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This code(sorry for this horrible code):

int count = 0;
while (true)
{
    if (count < 3)
    {
        try
        {
            ac = acci.Pop();
        }
        catch
        {
            break;
        }
        if (ac != "")
        {
            ++count;
            new Thread(delegate() 
                       {
                         Console.WriteLine("Run " + ac.Name);
                         Go(ac);
                         --count;
                       }).Start();
        }
    }
}

In Go() i'm using WebClient. When i'm running it, same thread running more 1 times, but this it shouldn't happen. ac - String, count - Int, In Go() Webclient download page, parse some tags and save tags values in file. Need to run just 3 threads at the same time.

share|improve this question

closed as not a real question by casperOne Feb 5 '12 at 7:35

It's difficult to tell what is being asked here. This question is ambiguous, vague, incomplete, overly broad, or rhetorical and cannot be reasonably answered in its current form. For help clarifying this question so that it can be reopened, visit the help center.If this question can be reworded to fit the rules in the help center, please edit the question.

    
@harungo - it's not very clear what the problem is or what you want it to do instead. Can you try to retype the issue out so it's a little clearer? – DanTheMan Feb 2 '12 at 17:28
    
I know that.. I was being sarcastic by his bold statement. – MethodMan Feb 2 '12 at 17:28
    
What ac is ? In one place you compare it with string in other you use property Name over it. – Damian Leszczyński - Vash Feb 2 '12 at 17:29
    
I'm guessing the issue is that you're decrementing count and thereby undoing the increment you previously did. – That Chuck Guy Feb 2 '12 at 17:30
up vote 1 down vote accepted

The easiest change I see is just change the definition of count:

volatile int count = 0;

This makes the different threads all use the same 'int' variable, whereas without it they may have different copies.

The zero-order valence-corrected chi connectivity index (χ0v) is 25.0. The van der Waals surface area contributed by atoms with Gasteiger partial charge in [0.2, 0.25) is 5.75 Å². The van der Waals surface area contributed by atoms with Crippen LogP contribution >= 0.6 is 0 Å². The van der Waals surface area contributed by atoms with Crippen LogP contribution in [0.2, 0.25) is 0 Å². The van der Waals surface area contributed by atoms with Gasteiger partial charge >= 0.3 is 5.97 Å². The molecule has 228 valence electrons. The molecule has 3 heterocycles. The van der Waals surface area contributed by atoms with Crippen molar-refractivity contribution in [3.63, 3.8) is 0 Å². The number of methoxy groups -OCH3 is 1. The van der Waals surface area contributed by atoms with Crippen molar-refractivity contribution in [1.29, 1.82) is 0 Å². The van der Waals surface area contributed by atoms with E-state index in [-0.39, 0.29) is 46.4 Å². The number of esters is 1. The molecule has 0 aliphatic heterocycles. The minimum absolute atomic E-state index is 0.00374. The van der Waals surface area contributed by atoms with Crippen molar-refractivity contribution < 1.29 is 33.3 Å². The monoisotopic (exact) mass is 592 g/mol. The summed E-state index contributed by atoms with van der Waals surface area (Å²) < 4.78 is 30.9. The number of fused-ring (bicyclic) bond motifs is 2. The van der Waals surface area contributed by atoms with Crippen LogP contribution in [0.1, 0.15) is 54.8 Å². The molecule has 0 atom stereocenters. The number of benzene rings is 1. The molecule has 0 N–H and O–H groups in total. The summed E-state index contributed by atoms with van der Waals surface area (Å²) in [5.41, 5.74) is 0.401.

However, you need more changes than that, I think. Int's aren't meant for thread synchronization. That's what semaphores are for:

Semaphore sem = new Semaphore(3,3);
while (acci.Count > 0)
{
     ac = acci.Pop();
     if (ac != "")
     {
         new Thread(delegate() 
                   {
                     sem.WaitOne();
                     Console.WriteLine("Run " + ac.Name);
                     Go(ac);
                     sem.Release();
                   }).Start();
     }
}

BE CAREFUL THOUGH!!! We can create a lot of threads there! If your system can get a lot of requests at once you may want to move the WaitOne outside of the new Thread(...).

You may also want to look at the ThreadPool class and the BackgroundWorker class, depending on your environment.

share|improve this answer
    
Question: how use write stream in this threads(write in same file)? – harungo Feb 2 '12 at 18:00
    

I don't know what your ac thing is, but you have while(true) {} which is an infinite loop. It only breaks on an exception with your ac variable assignment. This is BAD. Do NOT use try/catch to implement application logic. generating an exception is a BIG deal for your code. You should use if/else statements for this sort of thing. For example

if (acci.length == 0)
{
    break;
}
else
{
    ac = acci.Pop();
}

that said, I have no clude what you're trying to do here, but multithreading is DANGEROUS. Even if your count is assigned correctly, there are risks that your threads will do wierd things.

share|improve this answer
    
The variable "acci" is Stack, he not support Length. – harungo Feb 2 '12 at 17:30
    
A lot of things have a TryPop() or Peek() or something, too. There's always a way to tell if there's something to pop, though. – DanTheMan Feb 2 '12 at 17:30
    
@harungo Stack has a Count – DanTheMan Feb 2 '12 at 17:31

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